Hal Barwood is a game designer at LucasArts, where he was project leader on a number of projects including the classic graphic adventure Indiana Jones and the Fate of Atlantis, the PC action-adventure Indiana Jones and the Infernal Machine and most recently, a 3D action-adventure game for next-generation consoles called RTX Red Rock. AdventureGamers had an opportunity to interview Hal about his projects, both present and past, and ask him about recent trends in the game industry.
I'm sure a lot of readers will recognize your name, but could you briefly introduce yourself and your professional background?
I'm a game designer & project leader at LucasArts, where I've been working for the past 12 years. My academic background is in Art & Cinema, but long ago, in the days when silicon first emerged from volcanic vents, I taught myself to be an assembly language programmer on the 6502 and 68000, and before that I spent 20 years in Hollywood as a screenwriter (Sugarland Express), screenwriter-producer (Dragonslayer), and screenwriter-director (Warning Sign).
Your goal probably never was to have a career in computer gaming. How exactly did you end up working at LucasArts?
Not quite true. I started designing games while in junior high school, and alternately tortured and entertained my friends with several different games I cooked up. Trouble was, those things were all wood and cardboard, and I didn't see doing them as a career, so I followed another dream to USC Cinema School and Hollywood. As it happens, I grew up in Hanover, NH, home of Dartmouth College, where John Kemeny & Thomas Kurtz developed BASIC. One summer I got a chance to sit down in a room full of clattering Teletypes and teach Dartmouth's GE time-sharing mainframe to play Paper Rock Scissors. Many years later, computers came out of their air-conditioned holy places and shrank onto desktops. I bought an Apple 2 and created a sprawling action-adventure game. About that time George was starting up what was then called Lucasfilm Games. He introduced me to some of the first employees, and many years after that, they tapped me to do a follow-up to their Last Crusade adventure game.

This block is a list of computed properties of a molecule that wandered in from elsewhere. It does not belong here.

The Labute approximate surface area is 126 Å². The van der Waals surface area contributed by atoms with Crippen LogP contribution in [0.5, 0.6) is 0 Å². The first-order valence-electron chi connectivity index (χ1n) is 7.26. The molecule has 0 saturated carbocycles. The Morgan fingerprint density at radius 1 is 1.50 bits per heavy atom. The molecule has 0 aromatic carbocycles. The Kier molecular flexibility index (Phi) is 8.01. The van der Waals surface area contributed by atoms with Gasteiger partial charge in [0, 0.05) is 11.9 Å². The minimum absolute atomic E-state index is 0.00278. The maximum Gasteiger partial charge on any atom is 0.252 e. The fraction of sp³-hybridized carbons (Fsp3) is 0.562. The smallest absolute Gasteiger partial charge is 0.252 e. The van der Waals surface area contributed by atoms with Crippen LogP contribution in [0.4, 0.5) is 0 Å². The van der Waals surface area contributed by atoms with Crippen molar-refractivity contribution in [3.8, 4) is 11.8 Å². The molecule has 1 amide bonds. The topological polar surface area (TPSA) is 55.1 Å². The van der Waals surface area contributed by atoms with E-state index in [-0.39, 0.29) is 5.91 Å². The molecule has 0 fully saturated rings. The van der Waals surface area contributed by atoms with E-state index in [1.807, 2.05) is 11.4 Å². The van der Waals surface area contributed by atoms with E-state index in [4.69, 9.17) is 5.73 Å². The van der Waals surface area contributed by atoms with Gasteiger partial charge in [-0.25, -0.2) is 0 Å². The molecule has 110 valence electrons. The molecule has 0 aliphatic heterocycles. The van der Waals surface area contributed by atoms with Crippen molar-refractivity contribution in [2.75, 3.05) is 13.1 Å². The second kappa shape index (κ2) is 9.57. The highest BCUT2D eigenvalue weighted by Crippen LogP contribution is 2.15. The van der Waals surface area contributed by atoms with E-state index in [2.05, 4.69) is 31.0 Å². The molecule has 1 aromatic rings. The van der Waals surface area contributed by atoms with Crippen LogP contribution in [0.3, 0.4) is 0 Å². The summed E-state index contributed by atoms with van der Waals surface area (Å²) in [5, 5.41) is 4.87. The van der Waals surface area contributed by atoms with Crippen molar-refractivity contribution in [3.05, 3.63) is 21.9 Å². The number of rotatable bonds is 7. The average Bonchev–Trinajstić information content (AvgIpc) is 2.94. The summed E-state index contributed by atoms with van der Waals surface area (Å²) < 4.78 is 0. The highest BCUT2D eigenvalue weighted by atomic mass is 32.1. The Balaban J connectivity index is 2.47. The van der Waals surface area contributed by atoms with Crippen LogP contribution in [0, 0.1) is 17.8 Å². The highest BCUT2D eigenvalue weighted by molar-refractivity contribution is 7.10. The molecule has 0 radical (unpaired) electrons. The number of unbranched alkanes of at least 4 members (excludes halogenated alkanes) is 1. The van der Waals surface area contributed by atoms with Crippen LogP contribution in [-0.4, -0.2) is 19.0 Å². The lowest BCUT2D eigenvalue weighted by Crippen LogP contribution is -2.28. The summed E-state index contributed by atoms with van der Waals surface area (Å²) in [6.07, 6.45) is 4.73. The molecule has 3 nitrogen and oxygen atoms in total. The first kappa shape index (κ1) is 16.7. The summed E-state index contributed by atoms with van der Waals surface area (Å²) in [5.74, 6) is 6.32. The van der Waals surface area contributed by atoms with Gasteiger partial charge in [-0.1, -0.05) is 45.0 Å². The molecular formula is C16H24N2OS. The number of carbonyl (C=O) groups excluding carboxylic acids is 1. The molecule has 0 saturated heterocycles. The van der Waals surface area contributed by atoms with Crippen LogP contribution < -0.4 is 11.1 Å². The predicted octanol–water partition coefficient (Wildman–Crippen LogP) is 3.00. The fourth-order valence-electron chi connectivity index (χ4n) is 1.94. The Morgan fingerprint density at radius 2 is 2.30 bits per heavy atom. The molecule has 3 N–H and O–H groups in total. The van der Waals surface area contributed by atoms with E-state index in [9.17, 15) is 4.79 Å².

In The Secret Of Monkey Island, you are credited as "Special Guest Film Director". Can you tell us a little bit about your involvement with the classic adventure titles such as Monkey Island?
The original Monkey Island is one of my favorite games, but I wasn't involved at all. I guess they thought they were hiring a Hollywood guy and were surprised to find I actually knew something about games and didn't mind offering advice now and then (only when requested, you understand!).
Fate of Atlantis was widely acknowledged to be a game with a strong cinematic atmosphere. How does your background in screenwriting affect your approach to game design?
Cinematic atmosphere? I wish! Except for the fact that it has characters and an actual story, Fate of Atlantis doesn't seem the least bit cinematic to me. As to my movie background's impact on my current job: knowing how to scribble never hurt anyone, of course, and here's something you learn from dramatic writing: compression! Make everything as taut as a drumhead. Use as few words and scenes as possible, and make them all count!
What is your opinion on the writing in the game industry?
In general, it's dismal. Not dialogue -- that's superficial. But story construction, how to lay out a plot, how to make characters propel it -- that's hard to find. Now and then there's an exception: ICO, for example. It's nearly wordless, the words themselves are gibberish in any language, yet there's a powerful story unfolding.
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